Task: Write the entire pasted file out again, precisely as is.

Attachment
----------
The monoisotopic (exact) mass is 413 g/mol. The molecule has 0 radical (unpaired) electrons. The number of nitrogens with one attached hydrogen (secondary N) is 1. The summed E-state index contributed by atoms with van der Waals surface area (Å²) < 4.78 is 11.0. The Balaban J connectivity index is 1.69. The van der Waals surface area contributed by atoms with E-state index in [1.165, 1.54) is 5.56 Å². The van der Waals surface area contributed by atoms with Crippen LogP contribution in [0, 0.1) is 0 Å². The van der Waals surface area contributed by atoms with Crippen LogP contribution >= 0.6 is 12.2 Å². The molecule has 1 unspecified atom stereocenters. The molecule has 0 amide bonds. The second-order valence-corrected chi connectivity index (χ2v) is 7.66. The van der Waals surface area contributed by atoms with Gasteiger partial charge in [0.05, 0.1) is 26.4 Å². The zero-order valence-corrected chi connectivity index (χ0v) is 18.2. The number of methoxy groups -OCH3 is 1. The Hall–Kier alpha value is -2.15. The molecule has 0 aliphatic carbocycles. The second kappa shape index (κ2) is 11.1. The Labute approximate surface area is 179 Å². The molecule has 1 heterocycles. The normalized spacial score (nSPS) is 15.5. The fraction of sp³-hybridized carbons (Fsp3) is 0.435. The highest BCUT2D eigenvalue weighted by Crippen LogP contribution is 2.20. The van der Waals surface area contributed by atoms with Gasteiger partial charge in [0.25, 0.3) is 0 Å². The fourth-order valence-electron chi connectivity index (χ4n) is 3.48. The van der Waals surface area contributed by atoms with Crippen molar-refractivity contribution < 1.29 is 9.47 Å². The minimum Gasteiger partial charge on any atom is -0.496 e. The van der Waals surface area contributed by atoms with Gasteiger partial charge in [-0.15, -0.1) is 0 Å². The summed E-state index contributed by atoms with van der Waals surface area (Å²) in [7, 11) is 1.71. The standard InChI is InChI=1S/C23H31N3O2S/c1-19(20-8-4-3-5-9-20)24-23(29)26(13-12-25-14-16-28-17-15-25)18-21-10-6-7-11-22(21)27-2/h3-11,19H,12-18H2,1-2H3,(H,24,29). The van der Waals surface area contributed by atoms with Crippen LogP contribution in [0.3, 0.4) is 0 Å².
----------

The monoisotopic (exact) mass is 413 g/mol. The molecule has 0 radical (unpaired) electrons. The number of nitrogens with one attached hydrogen (secondary N) is 1. The summed E-state index contributed by atoms with van der Waals surface area (Å²) < 4.78 is 11.0. The Balaban J connectivity index is 1.69. The van der Waals surface area contributed by atoms with E-state index in [1.165, 1.54) is 5.56 Å². The van der Waals surface area contributed by atoms with Crippen LogP contribution in [0, 0.1) is 0 Å². The van der Waals surface area contributed by atoms with Crippen LogP contribution >= 0.6 is 12.2 Å². The molecule has 1 unspecified atom stereocenters. The molecule has 0 amide bonds. The second-order valence-corrected chi connectivity index (χ2v) is 7.66. The van der Waals surface area contributed by atoms with Gasteiger partial charge in [0.05, 0.1) is 26.4 Å². The zero-order valence-corrected chi connectivity index (χ0v) is 18.2. The number of methoxy groups -OCH3 is 1. The Hall–Kier alpha value is -2.15. The molecule has 0 aliphatic carbocycles. The second kappa shape index (κ2) is 11.1. The Labute approximate surface area is 179 Å². The molecule has 1 heterocycles. The normalized spacial score (nSPS) is 15.5. The fraction of sp³-hybridized carbons (Fsp3) is 0.435. The highest BCUT2D eigenvalue weighted by Crippen LogP contribution is 2.20. The van der Waals surface area contributed by atoms with Gasteiger partial charge in [0.25, 0.3) is 0 Å². The fourth-order valence-electron chi connectivity index (χ4n) is 3.48. The van der Waals surface area contributed by atoms with Crippen molar-refractivity contribution < 1.29 is 9.47 Å². The minimum Gasteiger partial charge on any atom is -0.496 e. The van der Waals surface area contributed by atoms with Gasteiger partial charge in [-0.15, -0.1) is 0 Å². The summed E-state index contributed by atoms with van der Waals surface area (Å²) in [7, 11) is 1.71. The standard InChI is InChI=1S/C23H31N3O2S/c1-19(20-8-4-3-5-9-20)24-23(29)26(13-12-25-14-16-28-17-15-25)18-21-10-6-7-11-22(21)27-2/h3-11,19H,12-18H2,1-2H3,(H,24,29). The van der Waals surface area contributed by atoms with Crippen LogP contribution in [0.3, 0.4) is 0 Å².